“Normally I pretty easily classify someone as a show horse or a work horse,” said state Sen. John Whitmire, D-Houston, the longest-serving member of the Senate, who was elected to the House alongside Thompson in 1972. “Senfronia? She’s a two-fer.”
But behind the high-profile successes, Thompson was a reliable friend to consumer and victims’ rights groups, passing “little dog” measures to help low-income people pay their electric bills, stave off cuts to nursing homes, provide support for rape victims and prevent racial profiling.
“To her last breath she will defend those who can’t defend themselves,” Republican Gov. Rick Perry said of Thompson earlier this year, during an April roast in which he recalled tiptoeing around her during his early days in the House. Perry called her the Legislature’s “mama bear.”
From charmer to bully
Thompson sees herself as a different animal: the House lion. “I prowl around to make sure people keep working for good,” she said. “If you’ve been downtrodden all your life, if you’ve known the struggle of the voiceless who can’t afford to hire lobbyists to have their needs addressed, you’re always going to try to do that.” And she doesn’t prowl quietly, making emotional, game-changing speeches one minute and swearing at colleagues the next.
She made her first personal privilege speech — a rare event in the House — only months after she was elected, calling an incident in which a male lawmaker jokingly referred to her as his “beautiful mistress” a “sexist and racist insult” that African-American women “are constantly being subjected to.” (She came full circle this past session with her speech on the offending flier, threatening the men in the chamber, “If you don’t stand up for us today, don’t you walk in this chamber tomorrow.”)
When the Texas House approved putting a constitutional amendment banning same-sex marriages and civil unions onto the 2005 ballot, Thompson said it was fanning the “hell-fire flames of bigotry” and recalled how people of her color used to be hanged from trees for marrying whites.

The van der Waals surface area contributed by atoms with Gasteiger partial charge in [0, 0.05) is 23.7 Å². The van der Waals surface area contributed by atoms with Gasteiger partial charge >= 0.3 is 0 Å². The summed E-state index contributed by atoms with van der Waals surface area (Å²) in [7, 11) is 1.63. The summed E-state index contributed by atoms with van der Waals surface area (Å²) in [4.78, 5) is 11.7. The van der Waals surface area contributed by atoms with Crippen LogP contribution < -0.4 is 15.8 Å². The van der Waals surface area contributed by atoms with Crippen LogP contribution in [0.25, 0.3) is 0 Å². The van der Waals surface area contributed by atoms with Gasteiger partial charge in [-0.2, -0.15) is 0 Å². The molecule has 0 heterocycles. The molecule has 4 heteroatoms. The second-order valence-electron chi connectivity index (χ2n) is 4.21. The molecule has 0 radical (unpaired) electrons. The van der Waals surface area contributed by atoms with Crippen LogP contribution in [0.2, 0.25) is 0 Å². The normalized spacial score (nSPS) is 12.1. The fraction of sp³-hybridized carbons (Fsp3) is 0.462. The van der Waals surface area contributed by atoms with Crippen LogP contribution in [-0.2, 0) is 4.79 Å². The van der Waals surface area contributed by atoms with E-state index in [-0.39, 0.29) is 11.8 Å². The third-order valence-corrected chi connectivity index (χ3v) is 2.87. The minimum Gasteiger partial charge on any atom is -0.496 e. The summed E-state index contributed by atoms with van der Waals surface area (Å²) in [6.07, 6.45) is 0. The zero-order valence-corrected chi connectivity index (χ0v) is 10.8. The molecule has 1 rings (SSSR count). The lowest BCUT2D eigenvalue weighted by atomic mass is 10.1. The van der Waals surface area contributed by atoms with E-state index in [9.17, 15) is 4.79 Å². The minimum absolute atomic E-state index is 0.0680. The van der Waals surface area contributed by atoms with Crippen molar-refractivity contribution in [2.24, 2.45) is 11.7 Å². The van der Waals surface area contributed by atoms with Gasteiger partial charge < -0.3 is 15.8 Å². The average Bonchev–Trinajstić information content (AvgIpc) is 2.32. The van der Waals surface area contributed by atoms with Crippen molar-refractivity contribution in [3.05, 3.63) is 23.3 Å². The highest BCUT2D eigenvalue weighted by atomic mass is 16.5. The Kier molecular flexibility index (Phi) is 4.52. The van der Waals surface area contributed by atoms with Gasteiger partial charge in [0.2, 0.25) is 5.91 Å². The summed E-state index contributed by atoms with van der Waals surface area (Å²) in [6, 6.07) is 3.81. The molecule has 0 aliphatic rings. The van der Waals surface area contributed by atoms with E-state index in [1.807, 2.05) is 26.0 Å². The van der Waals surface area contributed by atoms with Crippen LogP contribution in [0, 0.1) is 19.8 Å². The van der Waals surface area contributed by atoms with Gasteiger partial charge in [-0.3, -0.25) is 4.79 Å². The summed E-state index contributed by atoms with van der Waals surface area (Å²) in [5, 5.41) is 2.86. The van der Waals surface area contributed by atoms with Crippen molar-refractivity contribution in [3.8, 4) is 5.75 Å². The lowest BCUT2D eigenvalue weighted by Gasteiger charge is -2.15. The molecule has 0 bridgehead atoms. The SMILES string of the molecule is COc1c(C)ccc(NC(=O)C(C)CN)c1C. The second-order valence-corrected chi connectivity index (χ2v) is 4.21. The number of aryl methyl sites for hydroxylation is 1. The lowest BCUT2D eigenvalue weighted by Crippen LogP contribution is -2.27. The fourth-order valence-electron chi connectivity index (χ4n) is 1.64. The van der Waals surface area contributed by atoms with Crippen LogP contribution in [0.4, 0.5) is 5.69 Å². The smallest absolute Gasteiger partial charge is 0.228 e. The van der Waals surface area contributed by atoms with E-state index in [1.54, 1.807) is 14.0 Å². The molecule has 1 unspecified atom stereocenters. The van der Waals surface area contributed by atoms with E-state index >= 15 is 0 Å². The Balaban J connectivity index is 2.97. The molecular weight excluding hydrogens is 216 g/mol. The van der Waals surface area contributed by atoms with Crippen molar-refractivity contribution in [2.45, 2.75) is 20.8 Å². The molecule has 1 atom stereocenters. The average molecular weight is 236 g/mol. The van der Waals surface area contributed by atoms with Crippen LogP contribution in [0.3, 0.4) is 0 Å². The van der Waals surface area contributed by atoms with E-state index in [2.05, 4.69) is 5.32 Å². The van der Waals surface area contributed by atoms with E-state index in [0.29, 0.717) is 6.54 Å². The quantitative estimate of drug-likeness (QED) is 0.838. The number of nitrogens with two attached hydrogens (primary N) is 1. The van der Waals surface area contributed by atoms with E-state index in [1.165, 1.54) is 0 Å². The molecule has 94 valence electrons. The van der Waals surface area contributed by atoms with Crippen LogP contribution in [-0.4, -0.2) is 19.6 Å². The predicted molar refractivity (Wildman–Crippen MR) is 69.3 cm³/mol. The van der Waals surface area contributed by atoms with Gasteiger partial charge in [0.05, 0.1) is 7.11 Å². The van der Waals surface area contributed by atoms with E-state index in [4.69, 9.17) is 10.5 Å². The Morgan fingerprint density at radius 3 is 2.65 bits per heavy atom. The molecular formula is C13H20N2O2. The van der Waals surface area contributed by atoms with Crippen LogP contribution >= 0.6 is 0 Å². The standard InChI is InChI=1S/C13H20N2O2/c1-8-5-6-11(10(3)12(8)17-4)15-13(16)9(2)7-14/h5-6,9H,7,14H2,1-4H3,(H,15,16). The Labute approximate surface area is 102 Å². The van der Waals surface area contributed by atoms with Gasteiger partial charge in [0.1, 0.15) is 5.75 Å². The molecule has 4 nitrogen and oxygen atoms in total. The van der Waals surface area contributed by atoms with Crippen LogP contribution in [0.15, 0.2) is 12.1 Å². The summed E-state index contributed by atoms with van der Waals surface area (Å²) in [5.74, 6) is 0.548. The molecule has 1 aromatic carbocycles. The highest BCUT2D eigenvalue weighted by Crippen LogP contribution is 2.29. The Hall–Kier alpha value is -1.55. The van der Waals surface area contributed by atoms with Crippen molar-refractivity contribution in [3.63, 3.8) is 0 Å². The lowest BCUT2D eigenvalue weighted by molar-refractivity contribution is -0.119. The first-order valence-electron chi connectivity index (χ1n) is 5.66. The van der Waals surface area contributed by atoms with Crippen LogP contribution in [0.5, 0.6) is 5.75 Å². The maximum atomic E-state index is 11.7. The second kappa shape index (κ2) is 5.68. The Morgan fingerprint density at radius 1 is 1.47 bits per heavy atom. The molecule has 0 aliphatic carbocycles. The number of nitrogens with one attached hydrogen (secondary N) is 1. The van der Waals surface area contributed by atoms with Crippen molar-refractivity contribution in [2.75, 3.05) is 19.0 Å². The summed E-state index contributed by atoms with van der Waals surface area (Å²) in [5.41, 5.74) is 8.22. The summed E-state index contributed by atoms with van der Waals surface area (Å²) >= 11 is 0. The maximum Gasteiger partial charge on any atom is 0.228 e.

“She’s an enforcer when necessary and can charm you when necessary. She knows when to bully you and when to hug you. She knows when to get revenge and when to be forgiving,” said state Sen. Rodney Ellis, a fellow Houston Democrat who considers Thompson a mentor. “And she can do it all within the span of 24 hours.”
Some political observers suggest that Thompson’s civil rights history and her reputation for defending the “little dog” have given her political cover to carry the occasional bill that seems out of character without being punished for it by the left. They say business and industry interests — which contributed a combined $370,000 to her campaign fund in the last election cycle, or 86 percent of her total, according to figures compiled by the money-in-politics group Texans for Public Justice — lobby Thompson to carry their bills in the hopes that her support will stem Democratic opposition.
Thompson says campaign contributions don't affect her decisions, and that she won’t support a bill unless she’s convinced it supports the public good. “My campaign contributions do not come mostly from my constituents,” she acknowledged, “but 99 percent of my fights are for my constituents.”
Tom “Smitty” Smith, Texas director for Public Citizen, a nonprofit public interest group, said that Thompson is generally one of the more consumer-friendly legislators. “But there have been a number of sessions where she carried a bill for some industry or another we were surprised at,” he said. “As [former Democratic Gov.] Ann Richards used to say, ‘You’ve got to dance with them that fund ya.’”
After lawmakers passed a $5-per-patron fee on strip clubs in 2007 to raise funds for sexual assault prevention and low-income health insurance, Thompson came back in 2009 and filed a bill that would have replaced it with a different — and smaller — tax on cover charges at sexually oriented businesses. Her measure, which failed, was supported by the adult entertainment industry, which contributed at least $22,500 to Thompson’s campaign between 2007 and 2010, more than to any other lawmaker, according to Texans for Public Justice data.
Thompson, who declined to carry the measure again this session, said she did it in 2009 because she thought it was the quickest way to get money to sexual assault programs. She said her bill had a far better chance of standing up in court, where the 2007 fee’s constitutionality is still being challenged (and the money held up in the meantime).
It wasn’t Thompson’s first maneuver endorsed by the strip clubs. During a 2005 effort to bar the sale or consumption of alcohol at sexually oriented businesses, Thompson suggested the measure would lead strip clubs to become brothels. “We’re not trying to promote prostitution, are we?” she asked at the time. (The bill failed.)